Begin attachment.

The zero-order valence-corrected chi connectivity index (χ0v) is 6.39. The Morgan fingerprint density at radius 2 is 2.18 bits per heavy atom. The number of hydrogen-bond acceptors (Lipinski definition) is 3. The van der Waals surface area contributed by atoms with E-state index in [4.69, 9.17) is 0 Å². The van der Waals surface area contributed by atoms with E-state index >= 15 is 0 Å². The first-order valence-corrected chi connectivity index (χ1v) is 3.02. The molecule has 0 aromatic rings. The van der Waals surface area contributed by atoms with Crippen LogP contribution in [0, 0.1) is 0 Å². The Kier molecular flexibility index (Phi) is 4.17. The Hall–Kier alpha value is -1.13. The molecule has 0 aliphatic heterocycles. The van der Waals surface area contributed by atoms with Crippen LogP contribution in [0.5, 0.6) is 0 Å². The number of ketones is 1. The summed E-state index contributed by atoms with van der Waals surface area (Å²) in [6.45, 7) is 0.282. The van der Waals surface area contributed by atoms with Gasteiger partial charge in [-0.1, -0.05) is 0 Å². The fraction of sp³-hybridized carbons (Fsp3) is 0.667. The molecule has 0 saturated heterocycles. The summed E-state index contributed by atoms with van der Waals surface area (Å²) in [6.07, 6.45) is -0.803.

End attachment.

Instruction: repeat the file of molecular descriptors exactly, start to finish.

The zero-order valence-corrected chi connectivity index (χ0v) is 6.39. The Morgan fingerprint density at radius 2 is 2.18 bits per heavy atom. The number of hydrogen-bond acceptors (Lipinski definition) is 3. The van der Waals surface area contributed by atoms with E-state index in [4.69, 9.17) is 0 Å². The van der Waals surface area contributed by atoms with E-state index >= 15 is 0 Å². The first-order valence-corrected chi connectivity index (χ1v) is 3.02. The molecule has 0 aromatic rings. The van der Waals surface area contributed by atoms with Crippen LogP contribution in [0, 0.1) is 0 Å². The Kier molecular flexibility index (Phi) is 4.17. The Hall–Kier alpha value is -1.13. The molecule has 0 aliphatic heterocycles. The van der Waals surface area contributed by atoms with Crippen LogP contribution in [0.5, 0.6) is 0 Å². The number of ketones is 1. The summed E-state index contributed by atoms with van der Waals surface area (Å²) in [6.45, 7) is 0.282. The van der Waals surface area contributed by atoms with Gasteiger partial charge in [-0.1, -0.05) is 0 Å². The fraction of sp³-hybridized carbons (Fsp3) is 0.667. The molecule has 0 saturated heterocycles. The summed E-state index contributed by atoms with van der Waals surface area (Å²) in [6.07, 6.45) is -0.803.